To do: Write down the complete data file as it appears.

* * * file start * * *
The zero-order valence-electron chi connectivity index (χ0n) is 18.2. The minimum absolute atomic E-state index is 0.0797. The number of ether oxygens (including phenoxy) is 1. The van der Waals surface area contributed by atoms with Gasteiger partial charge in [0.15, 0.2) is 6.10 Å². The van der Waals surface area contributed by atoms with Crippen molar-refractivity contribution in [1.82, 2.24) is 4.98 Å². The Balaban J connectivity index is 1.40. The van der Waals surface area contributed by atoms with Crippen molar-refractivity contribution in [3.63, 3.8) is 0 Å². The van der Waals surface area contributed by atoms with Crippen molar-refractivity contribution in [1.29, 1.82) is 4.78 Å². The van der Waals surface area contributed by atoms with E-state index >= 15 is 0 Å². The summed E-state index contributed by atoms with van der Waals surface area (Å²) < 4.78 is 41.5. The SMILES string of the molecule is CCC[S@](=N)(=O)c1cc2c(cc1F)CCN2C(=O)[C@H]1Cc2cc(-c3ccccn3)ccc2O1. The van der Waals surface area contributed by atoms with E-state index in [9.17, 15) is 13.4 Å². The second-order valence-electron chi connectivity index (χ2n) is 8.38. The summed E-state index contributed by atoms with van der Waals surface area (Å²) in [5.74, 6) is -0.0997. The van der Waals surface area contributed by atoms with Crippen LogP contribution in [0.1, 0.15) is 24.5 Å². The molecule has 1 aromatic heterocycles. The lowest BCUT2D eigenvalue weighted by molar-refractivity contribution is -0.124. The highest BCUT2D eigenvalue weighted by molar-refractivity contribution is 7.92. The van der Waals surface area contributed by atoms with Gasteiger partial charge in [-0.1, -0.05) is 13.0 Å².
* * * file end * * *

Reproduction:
The zero-order valence-electron chi connectivity index (χ0n) is 18.2. The minimum absolute atomic E-state index is 0.0797. The number of ether oxygens (including phenoxy) is 1. The van der Waals surface area contributed by atoms with Gasteiger partial charge in [0.15, 0.2) is 6.10 Å². The van der Waals surface area contributed by atoms with Crippen molar-refractivity contribution in [1.82, 2.24) is 4.98 Å². The Balaban J connectivity index is 1.40. The van der Waals surface area contributed by atoms with Crippen molar-refractivity contribution in [3.63, 3.8) is 0 Å². The van der Waals surface area contributed by atoms with Crippen molar-refractivity contribution in [1.29, 1.82) is 4.78 Å². The van der Waals surface area contributed by atoms with E-state index >= 15 is 0 Å². The summed E-state index contributed by atoms with van der Waals surface area (Å²) < 4.78 is 41.5. The SMILES string of the molecule is CCC[S@](=N)(=O)c1cc2c(cc1F)CCN2C(=O)[C@H]1Cc2cc(-c3ccccn3)ccc2O1. The van der Waals surface area contributed by atoms with E-state index in [9.17, 15) is 13.4 Å². The second-order valence-electron chi connectivity index (χ2n) is 8.38. The summed E-state index contributed by atoms with van der Waals surface area (Å²) in [5.74, 6) is -0.0997. The van der Waals surface area contributed by atoms with Crippen LogP contribution in [0.1, 0.15) is 24.5 Å². The molecule has 1 aromatic heterocycles. The lowest BCUT2D eigenvalue weighted by molar-refractivity contribution is -0.124. The highest BCUT2D eigenvalue weighted by molar-refractivity contribution is 7.92. The van der Waals surface area contributed by atoms with Gasteiger partial charge in [-0.1, -0.05) is 13.0 Å².